“I am pleasantly surprised by the absorption. Honestly, I didn’t think that this calendar year will be 50-60% of 2019 absorption. In June, I would have said it would be between 16 to 19 million sq. ft, but now the net absorption is likely to be somewhere around 25 million sq. ft. It is surprising,” said Anuj Puri, Chairman, Anarock Property Consultants.

After the dip in net office absorption in the June-Septmber quarter, it started improving gradually.

“In comparison to Q2, the absorption went up by 63%, but if we were to compare Q3 of the last year, the absorption went down by nearly 47%. So, last year in the first nine month we saw nearly 32 million sq. ft. of net absorption. This year, in the first 9-months, we have only seen 17 million sq. ft. Hence, we expect this year to end with around 25-27 million sq. ft absorption and in comparison to 46 million sq. ft. last year, this is still a drop of 42-45%. 2019 was a very extraordinary year of 46 million sq. ft. It will be wrong to take that as a benchmark,” said Ramesh Nair, Country Head and CEO, JLL India.

According to Nair, the average of the last 10-year can be considered as a benchmark, which is around 31 million sq. ft. and there is a very good chance that in 2021 would cross that number. In 2019, it was 46, but a year before in 2018 it was around 36 million sq. ft.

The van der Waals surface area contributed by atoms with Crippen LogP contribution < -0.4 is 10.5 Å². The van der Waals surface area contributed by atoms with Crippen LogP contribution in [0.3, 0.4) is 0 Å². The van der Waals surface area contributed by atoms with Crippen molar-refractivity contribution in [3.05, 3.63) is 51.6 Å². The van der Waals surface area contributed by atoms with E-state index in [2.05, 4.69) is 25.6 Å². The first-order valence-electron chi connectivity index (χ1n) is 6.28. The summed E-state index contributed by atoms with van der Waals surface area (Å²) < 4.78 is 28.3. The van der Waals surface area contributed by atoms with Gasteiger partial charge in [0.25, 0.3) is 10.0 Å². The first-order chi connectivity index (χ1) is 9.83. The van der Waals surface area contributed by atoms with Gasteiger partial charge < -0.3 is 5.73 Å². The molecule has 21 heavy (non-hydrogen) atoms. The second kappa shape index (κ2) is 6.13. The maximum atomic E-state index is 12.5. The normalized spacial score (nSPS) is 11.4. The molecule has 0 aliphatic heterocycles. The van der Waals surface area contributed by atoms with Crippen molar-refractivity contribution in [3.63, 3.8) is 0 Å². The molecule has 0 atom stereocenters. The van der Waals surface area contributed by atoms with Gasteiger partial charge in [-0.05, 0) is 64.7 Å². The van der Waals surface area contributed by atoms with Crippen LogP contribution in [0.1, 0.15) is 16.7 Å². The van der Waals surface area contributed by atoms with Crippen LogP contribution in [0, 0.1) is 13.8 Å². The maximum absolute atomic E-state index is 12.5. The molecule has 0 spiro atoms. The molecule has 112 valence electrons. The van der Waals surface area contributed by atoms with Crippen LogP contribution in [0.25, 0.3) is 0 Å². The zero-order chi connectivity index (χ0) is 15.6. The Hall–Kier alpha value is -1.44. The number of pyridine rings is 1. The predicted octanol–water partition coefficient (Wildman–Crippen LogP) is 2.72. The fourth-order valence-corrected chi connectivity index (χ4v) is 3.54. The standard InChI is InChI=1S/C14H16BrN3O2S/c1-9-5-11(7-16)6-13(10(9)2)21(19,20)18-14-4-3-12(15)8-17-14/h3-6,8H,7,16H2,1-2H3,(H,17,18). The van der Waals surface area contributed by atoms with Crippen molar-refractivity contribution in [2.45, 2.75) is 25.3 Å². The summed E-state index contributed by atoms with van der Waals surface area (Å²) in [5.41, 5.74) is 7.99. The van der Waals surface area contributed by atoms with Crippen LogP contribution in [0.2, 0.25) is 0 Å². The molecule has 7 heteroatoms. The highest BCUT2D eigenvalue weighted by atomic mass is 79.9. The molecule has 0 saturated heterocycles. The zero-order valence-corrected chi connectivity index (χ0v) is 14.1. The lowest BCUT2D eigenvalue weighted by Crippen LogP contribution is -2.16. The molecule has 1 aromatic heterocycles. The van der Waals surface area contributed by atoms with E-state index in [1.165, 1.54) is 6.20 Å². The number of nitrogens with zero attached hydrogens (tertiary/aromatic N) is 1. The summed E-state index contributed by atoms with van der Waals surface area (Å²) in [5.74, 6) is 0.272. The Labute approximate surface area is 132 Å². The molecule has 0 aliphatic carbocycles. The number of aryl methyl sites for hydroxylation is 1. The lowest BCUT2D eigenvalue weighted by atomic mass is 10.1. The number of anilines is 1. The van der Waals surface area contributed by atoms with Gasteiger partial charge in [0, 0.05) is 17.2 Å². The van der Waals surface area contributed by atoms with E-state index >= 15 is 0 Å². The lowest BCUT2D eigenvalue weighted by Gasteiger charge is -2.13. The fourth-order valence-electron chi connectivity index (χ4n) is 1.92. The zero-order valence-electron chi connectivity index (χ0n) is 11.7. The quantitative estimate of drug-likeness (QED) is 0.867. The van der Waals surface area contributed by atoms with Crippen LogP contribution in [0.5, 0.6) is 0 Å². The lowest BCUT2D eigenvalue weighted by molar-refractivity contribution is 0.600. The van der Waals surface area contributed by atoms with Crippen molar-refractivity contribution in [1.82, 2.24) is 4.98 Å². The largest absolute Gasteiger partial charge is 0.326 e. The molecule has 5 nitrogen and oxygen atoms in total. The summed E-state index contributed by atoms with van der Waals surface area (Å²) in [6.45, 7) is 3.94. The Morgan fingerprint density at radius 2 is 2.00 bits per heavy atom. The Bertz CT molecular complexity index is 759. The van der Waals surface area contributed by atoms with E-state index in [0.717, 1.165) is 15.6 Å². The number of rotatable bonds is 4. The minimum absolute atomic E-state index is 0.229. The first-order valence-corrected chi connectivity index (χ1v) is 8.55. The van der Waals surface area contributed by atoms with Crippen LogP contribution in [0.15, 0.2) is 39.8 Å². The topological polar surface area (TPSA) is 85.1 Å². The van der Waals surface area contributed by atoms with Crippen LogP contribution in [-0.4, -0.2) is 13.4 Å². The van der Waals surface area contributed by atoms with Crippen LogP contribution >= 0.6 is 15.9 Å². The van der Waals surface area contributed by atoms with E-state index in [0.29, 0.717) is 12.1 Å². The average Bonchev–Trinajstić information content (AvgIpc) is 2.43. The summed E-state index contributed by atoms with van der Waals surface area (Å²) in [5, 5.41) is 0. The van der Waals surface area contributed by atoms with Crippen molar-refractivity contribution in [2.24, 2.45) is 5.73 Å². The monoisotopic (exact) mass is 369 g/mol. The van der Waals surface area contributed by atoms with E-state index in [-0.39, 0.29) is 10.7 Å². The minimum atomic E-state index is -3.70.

While net office absorption has improved considerably, only a fraction of employees have returned to work place so far. The percentage is further low when it comes to information technology parks.

“Our research shows it is actually 8% at large campuses. There are two main reasons for it. There are many companies which have gone ahead and announced remote working plans till March 31, 2021 and employees don’t need to come to office. Secondly, employees themselves are not very confident given the public transport situation in the country. It is a gradual process. Occupiers are highlighting that things are improving but very gradually and WFH don’t work for everyone and people will slowly start coming back to office,” Nair added.

Puri echoes the thought. “We don’t think we are going to see people coming until the vaccine is there. It is 9-11% at various office parks and companies are not pushing their employees. Whether WFH works or not is a question mark, but until the vaccine comes in, the percentage will continue to remain low.